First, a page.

Rent cars the right way, the comeback of Airstream trailers, scoring an empty middle seat on planes

The right way to rent a car
This article covers everything from the number of rental car companies (very few) to fighting for low rental car rates. My rule is to go to Orbitz and check out the rental car prices. Haven’t found a better matrix of prices anywhere. Orbitz includes the biggies like Hertz, Avis and National, as well as the lesser-known brands like EZ, Advantage and Fox. They haven’t steered me wrong in years when it comes to domestic car rentals.

Renting a car can feel like picking a foundation guy from the phonebook in Springfield, Oregon. There are many brands, but only three major companies, and they work the same way. Enterprise owns both National and Alamo. Avis owns Budget and Payless (and now, Zipcar). Hertz owns Dollar and Thrifty. Together, these three companies account for 95 percent of the domestic car rental industry, according to Abrams.
“Consolidation in the industry has certainly, from a strategic standpoint, changed the landscape,” Abrams says. “Where you had eight independent brands at one time, all fighting for terrain, now each of these three rental companies have brands in each of the pricing tiers: high, middle, and low.”

Airstream RVs make a comeback for cost-conscious vacations, Airbnbs and food trucks
This is the ultimate in vacations for the frugal. As a kid, I was driven around Europe camping and setting up a tent every night. How I envied the guys who I saw in the US who rolled up with a sleek brushed aluminum trailer, set up their chairs and tables and relaxed. That was the life. Apparently, it still is.

So many people are buying Airstreams that the company says it’s selling five times as many as it did in 2009. (And that doesn’t count vintage models like Menzel’s.) Airstream won’t disclose revenue, but its parent company, Thor Industries, sold more than $3.5 billion worth of recreational vehicles last year. “The question I used to get most often was: ‘Airstream; you still make those things?’ ” says Bob Wheeler, Airstream’s president. “People had no idea we even still existed.”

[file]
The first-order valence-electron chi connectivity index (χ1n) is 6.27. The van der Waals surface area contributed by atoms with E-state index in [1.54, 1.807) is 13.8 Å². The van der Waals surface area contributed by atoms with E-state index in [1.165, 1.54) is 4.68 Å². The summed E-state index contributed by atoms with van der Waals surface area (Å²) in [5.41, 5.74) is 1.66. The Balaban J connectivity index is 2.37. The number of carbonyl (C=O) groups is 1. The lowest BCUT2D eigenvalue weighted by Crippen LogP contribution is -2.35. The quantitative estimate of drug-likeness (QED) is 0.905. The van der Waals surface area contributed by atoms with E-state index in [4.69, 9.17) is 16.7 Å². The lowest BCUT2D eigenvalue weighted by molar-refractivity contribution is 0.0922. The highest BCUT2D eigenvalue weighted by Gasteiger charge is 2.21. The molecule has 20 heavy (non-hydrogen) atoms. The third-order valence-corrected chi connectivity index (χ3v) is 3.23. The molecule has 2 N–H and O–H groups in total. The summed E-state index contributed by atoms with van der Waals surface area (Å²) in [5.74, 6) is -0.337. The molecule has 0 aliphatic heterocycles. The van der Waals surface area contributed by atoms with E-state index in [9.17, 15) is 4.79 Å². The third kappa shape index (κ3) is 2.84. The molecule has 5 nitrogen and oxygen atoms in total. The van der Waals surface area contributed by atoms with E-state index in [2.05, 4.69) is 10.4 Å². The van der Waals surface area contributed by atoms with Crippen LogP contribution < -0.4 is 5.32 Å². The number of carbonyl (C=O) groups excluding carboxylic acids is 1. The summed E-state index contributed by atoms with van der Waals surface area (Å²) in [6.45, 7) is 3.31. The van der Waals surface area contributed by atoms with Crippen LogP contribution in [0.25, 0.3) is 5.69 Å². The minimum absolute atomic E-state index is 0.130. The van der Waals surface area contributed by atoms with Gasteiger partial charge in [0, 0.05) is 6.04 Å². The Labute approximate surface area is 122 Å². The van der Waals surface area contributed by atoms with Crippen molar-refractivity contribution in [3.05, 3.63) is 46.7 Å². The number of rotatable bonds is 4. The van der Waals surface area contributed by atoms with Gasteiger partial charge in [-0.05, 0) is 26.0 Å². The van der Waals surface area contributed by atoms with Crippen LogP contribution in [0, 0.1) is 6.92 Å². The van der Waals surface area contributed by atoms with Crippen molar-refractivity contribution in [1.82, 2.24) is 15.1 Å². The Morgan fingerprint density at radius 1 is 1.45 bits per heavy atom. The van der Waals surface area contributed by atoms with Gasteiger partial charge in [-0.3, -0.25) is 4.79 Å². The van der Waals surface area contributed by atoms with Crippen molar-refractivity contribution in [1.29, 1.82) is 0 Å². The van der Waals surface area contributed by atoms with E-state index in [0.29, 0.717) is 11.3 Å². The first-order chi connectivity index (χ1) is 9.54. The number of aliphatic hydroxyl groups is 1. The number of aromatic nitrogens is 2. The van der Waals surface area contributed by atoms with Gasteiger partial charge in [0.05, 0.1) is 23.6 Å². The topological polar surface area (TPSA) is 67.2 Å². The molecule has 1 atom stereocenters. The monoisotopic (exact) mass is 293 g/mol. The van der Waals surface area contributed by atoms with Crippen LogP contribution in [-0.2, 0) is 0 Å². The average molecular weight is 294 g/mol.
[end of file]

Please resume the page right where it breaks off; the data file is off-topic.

Since 1952 the company has been headquartered in a former World War II bazooka factory in Jackson Center, Ohio, a one-stoplight town 75 miles northwest of Columbus. There, Airstream makes about 60 towable trailers a week in models ranging from the 16-foot Bambi ($44,000) to the 28-foot Land Yacht ($146,000) to a touring coach built on a Mercedes-Benz chassis ($155,000), which the rich use when they want to ride in style. Everything is handmade — the rivets fastened, the aluminum cut, the furniture sanded — by the company’s 560 employees. This year, Airstream spent $6 million to build new office space and expand its factory by several thousand square feet. It also hired 130 people to catch up with demand.

How one airline ticket can equal two seats
Here is a story about a traveler who obsesses (with good reason) about getting an empty middle seat next to them on their flights. Needless to say, there is a planning process in this day of 85 percent load factors. Sometimes it works. Read through the story. It has some good points about scoring an empty seat next to you on your next long haul flight.

I have empty-seat syndrome, a near manic obsession with trying to secure the best possible spot on a flight. I study airplane configurations. I check seating maps. I sweet-talk gate agents.
While the chances are low, the payoff can be significant. The middle seat next to me was empty on a nearly 15-hour trip from New York to Johannesburg on South African Airways. Going to Rome, I had a whole row to myself on an American Airlines flight.
The airlines would prefer this never happened. An empty seat to them means a lost fare and lower profit.